I'm not worried about racism as much as I'm worried about the veracity of your claims. Do you have a source for the percentages and the descriptions you've posted here?

Almost overnight Western Europeans, the most productive (in terms of useful inventions, technological innovations and medical breakthroughs, etc.) people in the world have been taught to believe that they and they alone are responsible for the plight of not only Africa, but of any group or nation, who happen, regardless of any behavior on their part, to be less affluent than Anglo-Americans.

One major reason for our "crisis of conscience" is that we increasingly exploit the poverty of such nations. Were that not so, I suspect that we would likely maintain that characteristically Victorian perspective that the Third World can bloody well pull itself up by its own bootstraps if they want to live by our standards of wealth. We feel responsible because we have found ourselves to be either tacitly or actively complicit in the factors that tend to sustain Third or Second world circumstances outside the West.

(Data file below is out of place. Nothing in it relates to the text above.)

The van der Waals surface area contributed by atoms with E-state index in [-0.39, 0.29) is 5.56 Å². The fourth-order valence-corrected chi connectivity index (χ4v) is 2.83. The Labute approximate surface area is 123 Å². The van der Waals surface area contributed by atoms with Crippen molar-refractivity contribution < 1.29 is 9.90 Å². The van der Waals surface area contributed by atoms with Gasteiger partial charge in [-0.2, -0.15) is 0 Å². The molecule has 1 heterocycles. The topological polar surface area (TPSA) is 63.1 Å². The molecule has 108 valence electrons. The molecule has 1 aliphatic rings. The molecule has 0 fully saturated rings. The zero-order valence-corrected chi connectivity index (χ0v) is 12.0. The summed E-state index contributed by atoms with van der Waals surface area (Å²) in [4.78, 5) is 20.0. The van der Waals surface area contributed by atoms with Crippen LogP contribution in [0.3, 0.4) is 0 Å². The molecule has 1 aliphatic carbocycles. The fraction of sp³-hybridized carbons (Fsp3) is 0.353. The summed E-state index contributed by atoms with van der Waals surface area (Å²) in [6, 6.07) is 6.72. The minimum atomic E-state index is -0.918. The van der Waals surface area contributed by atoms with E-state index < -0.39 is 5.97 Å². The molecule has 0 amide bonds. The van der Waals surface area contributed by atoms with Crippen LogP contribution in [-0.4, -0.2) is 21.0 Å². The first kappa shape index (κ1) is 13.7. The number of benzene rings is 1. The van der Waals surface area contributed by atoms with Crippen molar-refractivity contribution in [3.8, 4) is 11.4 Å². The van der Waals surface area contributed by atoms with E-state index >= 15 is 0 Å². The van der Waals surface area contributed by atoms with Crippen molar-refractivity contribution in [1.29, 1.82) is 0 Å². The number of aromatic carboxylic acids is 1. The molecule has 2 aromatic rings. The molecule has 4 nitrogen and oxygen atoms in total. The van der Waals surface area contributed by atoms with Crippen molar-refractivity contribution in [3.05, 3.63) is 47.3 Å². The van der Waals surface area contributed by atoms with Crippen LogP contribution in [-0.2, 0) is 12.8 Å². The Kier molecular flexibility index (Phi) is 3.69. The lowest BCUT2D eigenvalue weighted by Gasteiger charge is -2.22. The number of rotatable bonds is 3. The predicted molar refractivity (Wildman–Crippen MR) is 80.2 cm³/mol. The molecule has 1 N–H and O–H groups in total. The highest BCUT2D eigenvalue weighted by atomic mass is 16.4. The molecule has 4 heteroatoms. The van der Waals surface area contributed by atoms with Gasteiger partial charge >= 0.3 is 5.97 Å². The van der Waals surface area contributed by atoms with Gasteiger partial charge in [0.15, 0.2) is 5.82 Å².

In targeting our wealth the plutocrats are secretly plotting to steal our freedom, because our freedom is a power which is dangerous to their authority.

Sounds vaguely like a form of conspiracy theory.




Sun Jun 19, 2005 11:42 pm
Profile


Post Re: *** Chapter 16 ***
MA

I just posted a lengthy response to your rather insightful post only to find that I had been logged f****g well out of EZboard.

I'll post my response in condensed form, who knows, maybe it wont be as boring!

Modern terrorists tend to be middle-class Muslims not sub-Saharan Africans or Indian Dalits.